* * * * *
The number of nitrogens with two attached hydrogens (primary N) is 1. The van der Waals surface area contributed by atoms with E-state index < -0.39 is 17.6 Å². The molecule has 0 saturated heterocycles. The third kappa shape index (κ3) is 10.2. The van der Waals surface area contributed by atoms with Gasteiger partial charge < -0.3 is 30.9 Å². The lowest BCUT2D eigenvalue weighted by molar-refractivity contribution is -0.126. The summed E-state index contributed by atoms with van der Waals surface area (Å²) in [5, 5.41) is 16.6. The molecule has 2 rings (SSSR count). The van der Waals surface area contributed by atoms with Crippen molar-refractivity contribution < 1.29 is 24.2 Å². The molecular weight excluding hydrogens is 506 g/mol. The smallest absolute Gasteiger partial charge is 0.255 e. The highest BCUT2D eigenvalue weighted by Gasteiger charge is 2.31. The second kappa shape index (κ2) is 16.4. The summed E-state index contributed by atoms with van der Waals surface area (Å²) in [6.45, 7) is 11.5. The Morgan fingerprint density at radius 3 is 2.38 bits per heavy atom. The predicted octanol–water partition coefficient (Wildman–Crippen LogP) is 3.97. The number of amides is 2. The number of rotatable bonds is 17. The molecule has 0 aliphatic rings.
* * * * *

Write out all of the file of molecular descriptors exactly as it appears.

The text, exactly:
The number of nitrogens with two attached hydrogens (primary N) is 1. The van der Waals surface area contributed by atoms with E-state index < -0.39 is 17.6 Å². The molecule has 0 saturated heterocycles. The third kappa shape index (κ3) is 10.2. The van der Waals surface area contributed by atoms with Gasteiger partial charge < -0.3 is 30.9 Å². The lowest BCUT2D eigenvalue weighted by molar-refractivity contribution is -0.126. The summed E-state index contributed by atoms with van der Waals surface area (Å²) in [5, 5.41) is 16.6. The molecule has 2 rings (SSSR count). The van der Waals surface area contributed by atoms with Crippen molar-refractivity contribution < 1.29 is 24.2 Å². The molecular weight excluding hydrogens is 506 g/mol. The smallest absolute Gasteiger partial charge is 0.255 e. The highest BCUT2D eigenvalue weighted by Gasteiger charge is 2.31. The second kappa shape index (κ2) is 16.4. The summed E-state index contributed by atoms with van der Waals surface area (Å²) in [6.45, 7) is 11.5. The Morgan fingerprint density at radius 3 is 2.38 bits per heavy atom. The predicted octanol–water partition coefficient (Wildman–Crippen LogP) is 3.97. The number of amides is 2. The number of rotatable bonds is 17. The molecule has 0 aliphatic rings.